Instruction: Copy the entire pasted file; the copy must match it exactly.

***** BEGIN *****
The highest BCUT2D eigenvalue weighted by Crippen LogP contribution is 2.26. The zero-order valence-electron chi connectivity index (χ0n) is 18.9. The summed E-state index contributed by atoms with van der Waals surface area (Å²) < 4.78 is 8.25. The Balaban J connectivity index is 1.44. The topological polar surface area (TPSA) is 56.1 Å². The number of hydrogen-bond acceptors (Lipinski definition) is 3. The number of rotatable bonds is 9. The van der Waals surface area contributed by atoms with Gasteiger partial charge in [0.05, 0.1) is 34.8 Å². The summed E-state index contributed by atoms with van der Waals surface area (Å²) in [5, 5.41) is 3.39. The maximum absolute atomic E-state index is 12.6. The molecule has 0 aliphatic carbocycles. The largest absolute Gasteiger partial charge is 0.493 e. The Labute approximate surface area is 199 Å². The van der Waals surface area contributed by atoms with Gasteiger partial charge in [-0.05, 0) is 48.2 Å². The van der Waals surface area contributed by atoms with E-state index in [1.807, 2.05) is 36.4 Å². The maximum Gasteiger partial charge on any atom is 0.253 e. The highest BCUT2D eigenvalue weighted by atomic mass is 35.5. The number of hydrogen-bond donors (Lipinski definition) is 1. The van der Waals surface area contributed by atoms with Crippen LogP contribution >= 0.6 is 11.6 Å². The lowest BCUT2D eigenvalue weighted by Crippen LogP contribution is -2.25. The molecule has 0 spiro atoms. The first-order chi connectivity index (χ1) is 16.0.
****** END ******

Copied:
The highest BCUT2D eigenvalue weighted by Crippen LogP contribution is 2.26. The zero-order valence-electron chi connectivity index (χ0n) is 18.9. The summed E-state index contributed by atoms with van der Waals surface area (Å²) < 4.78 is 8.25. The Balaban J connectivity index is 1.44. The topological polar surface area (TPSA) is 56.1 Å². The number of hydrogen-bond acceptors (Lipinski definition) is 3. The number of rotatable bonds is 9. The van der Waals surface area contributed by atoms with Gasteiger partial charge in [0.05, 0.1) is 34.8 Å². The summed E-state index contributed by atoms with van der Waals surface area (Å²) in [5, 5.41) is 3.39. The maximum absolute atomic E-state index is 12.6. The molecule has 0 aliphatic carbocycles. The largest absolute Gasteiger partial charge is 0.493 e. The Labute approximate surface area is 199 Å². The van der Waals surface area contributed by atoms with Gasteiger partial charge in [-0.05, 0) is 48.2 Å². The van der Waals surface area contributed by atoms with E-state index in [1.807, 2.05) is 36.4 Å². The maximum Gasteiger partial charge on any atom is 0.253 e. The highest BCUT2D eigenvalue weighted by atomic mass is 35.5. The number of hydrogen-bond donors (Lipinski definition) is 1. The van der Waals surface area contributed by atoms with Crippen LogP contribution >= 0.6 is 11.6 Å². The lowest BCUT2D eigenvalue weighted by Crippen LogP contribution is -2.25. The molecule has 0 spiro atoms. The first-order chi connectivity index (χ1) is 16.0.